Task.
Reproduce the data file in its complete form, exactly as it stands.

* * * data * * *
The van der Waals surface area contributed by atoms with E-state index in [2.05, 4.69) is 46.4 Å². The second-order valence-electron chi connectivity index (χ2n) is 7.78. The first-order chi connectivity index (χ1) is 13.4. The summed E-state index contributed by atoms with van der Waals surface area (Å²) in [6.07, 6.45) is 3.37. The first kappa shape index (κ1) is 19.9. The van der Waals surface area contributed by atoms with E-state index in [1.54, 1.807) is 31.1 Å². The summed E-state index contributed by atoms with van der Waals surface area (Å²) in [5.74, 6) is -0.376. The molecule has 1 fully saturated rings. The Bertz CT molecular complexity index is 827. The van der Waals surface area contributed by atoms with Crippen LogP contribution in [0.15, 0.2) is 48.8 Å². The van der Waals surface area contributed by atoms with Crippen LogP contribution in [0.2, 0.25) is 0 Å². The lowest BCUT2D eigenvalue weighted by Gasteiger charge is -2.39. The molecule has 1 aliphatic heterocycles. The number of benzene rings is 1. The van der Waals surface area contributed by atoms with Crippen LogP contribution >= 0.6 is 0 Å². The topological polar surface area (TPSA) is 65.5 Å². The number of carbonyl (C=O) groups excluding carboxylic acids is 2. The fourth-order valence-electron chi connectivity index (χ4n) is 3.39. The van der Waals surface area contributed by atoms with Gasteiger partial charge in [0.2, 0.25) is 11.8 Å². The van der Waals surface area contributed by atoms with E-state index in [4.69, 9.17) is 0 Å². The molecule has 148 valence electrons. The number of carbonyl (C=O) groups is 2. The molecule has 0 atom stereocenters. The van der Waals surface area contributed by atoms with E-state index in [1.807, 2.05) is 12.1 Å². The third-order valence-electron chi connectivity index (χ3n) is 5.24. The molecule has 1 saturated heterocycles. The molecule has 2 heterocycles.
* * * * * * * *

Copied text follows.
The van der Waals surface area contributed by atoms with E-state index in [2.05, 4.69) is 46.4 Å². The second-order valence-electron chi connectivity index (χ2n) is 7.78. The first-order chi connectivity index (χ1) is 13.4. The summed E-state index contributed by atoms with van der Waals surface area (Å²) in [6.07, 6.45) is 3.37. The first kappa shape index (κ1) is 19.9. The van der Waals surface area contributed by atoms with E-state index in [1.54, 1.807) is 31.1 Å². The summed E-state index contributed by atoms with van der Waals surface area (Å²) in [5.74, 6) is -0.376. The molecule has 1 fully saturated rings. The Bertz CT molecular complexity index is 827. The van der Waals surface area contributed by atoms with Crippen LogP contribution in [0.15, 0.2) is 48.8 Å². The van der Waals surface area contributed by atoms with Crippen LogP contribution in [0.2, 0.25) is 0 Å². The lowest BCUT2D eigenvalue weighted by Gasteiger charge is -2.39. The molecule has 1 aliphatic heterocycles. The number of benzene rings is 1. The van der Waals surface area contributed by atoms with Crippen LogP contribution >= 0.6 is 0 Å². The topological polar surface area (TPSA) is 65.5 Å². The number of carbonyl (C=O) groups excluding carboxylic acids is 2. The fourth-order valence-electron chi connectivity index (χ4n) is 3.39. The van der Waals surface area contributed by atoms with Gasteiger partial charge in [0.2, 0.25) is 11.8 Å². The van der Waals surface area contributed by atoms with E-state index in [4.69, 9.17) is 0 Å². The molecule has 148 valence electrons. The number of carbonyl (C=O) groups is 2. The molecule has 0 atom stereocenters. The van der Waals surface area contributed by atoms with E-state index in [1.807, 2.05) is 12.1 Å². The third-order valence-electron chi connectivity index (χ3n) is 5.24. The molecule has 1 saturated heterocycles. The molecule has 2 heterocycles.